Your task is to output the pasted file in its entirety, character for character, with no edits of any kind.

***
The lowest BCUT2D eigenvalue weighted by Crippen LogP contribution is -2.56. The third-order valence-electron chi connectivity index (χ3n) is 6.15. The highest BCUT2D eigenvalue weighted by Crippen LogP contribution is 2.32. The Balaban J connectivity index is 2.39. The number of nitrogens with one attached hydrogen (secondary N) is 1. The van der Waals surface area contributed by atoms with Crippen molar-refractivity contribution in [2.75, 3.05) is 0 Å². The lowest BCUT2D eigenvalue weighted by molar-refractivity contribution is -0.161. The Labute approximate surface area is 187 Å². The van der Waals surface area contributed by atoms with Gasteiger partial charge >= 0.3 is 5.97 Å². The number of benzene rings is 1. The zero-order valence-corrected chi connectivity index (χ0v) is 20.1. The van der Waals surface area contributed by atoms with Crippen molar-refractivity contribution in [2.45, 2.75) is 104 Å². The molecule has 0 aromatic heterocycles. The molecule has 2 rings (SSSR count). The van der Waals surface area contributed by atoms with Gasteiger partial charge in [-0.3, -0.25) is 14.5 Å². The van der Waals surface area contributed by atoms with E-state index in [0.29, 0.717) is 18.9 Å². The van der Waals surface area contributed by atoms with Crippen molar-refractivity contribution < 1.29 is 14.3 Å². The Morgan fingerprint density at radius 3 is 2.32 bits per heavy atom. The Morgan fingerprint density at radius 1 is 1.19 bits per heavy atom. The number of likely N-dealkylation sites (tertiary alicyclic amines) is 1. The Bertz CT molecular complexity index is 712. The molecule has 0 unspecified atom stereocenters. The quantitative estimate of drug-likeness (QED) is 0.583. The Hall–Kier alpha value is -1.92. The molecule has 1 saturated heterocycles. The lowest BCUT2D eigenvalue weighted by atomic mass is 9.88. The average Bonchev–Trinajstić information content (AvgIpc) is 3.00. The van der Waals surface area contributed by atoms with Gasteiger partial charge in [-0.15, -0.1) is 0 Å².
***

The lowest BCUT2D eigenvalue weighted by Crippen LogP contribution is -2.56. The third-order valence-electron chi connectivity index (χ3n) is 6.15. The highest BCUT2D eigenvalue weighted by Crippen LogP contribution is 2.32. The Balaban J connectivity index is 2.39. The number of nitrogens with one attached hydrogen (secondary N) is 1. The van der Waals surface area contributed by atoms with Crippen molar-refractivity contribution in [2.75, 3.05) is 0 Å². The lowest BCUT2D eigenvalue weighted by molar-refractivity contribution is -0.161. The Labute approximate surface area is 187 Å². The van der Waals surface area contributed by atoms with Gasteiger partial charge >= 0.3 is 5.97 Å². The number of benzene rings is 1. The zero-order valence-corrected chi connectivity index (χ0v) is 20.1. The van der Waals surface area contributed by atoms with Crippen molar-refractivity contribution in [2.45, 2.75) is 104 Å². The molecule has 0 aromatic heterocycles. The molecule has 2 rings (SSSR count). The van der Waals surface area contributed by atoms with Gasteiger partial charge in [-0.3, -0.25) is 14.5 Å². The van der Waals surface area contributed by atoms with E-state index in [0.29, 0.717) is 18.9 Å². The van der Waals surface area contributed by atoms with Crippen molar-refractivity contribution < 1.29 is 14.3 Å². The Morgan fingerprint density at radius 3 is 2.32 bits per heavy atom. The Morgan fingerprint density at radius 1 is 1.19 bits per heavy atom. The number of likely N-dealkylation sites (tertiary alicyclic amines) is 1. The Bertz CT molecular complexity index is 712. The molecule has 0 unspecified atom stereocenters. The quantitative estimate of drug-likeness (QED) is 0.583. The Hall–Kier alpha value is -1.92. The molecule has 1 saturated heterocycles. The lowest BCUT2D eigenvalue weighted by atomic mass is 9.88. The average Bonchev–Trinajstić information content (AvgIpc) is 3.00. The van der Waals surface area contributed by atoms with Gasteiger partial charge in [-0.15, -0.1) is 0 Å².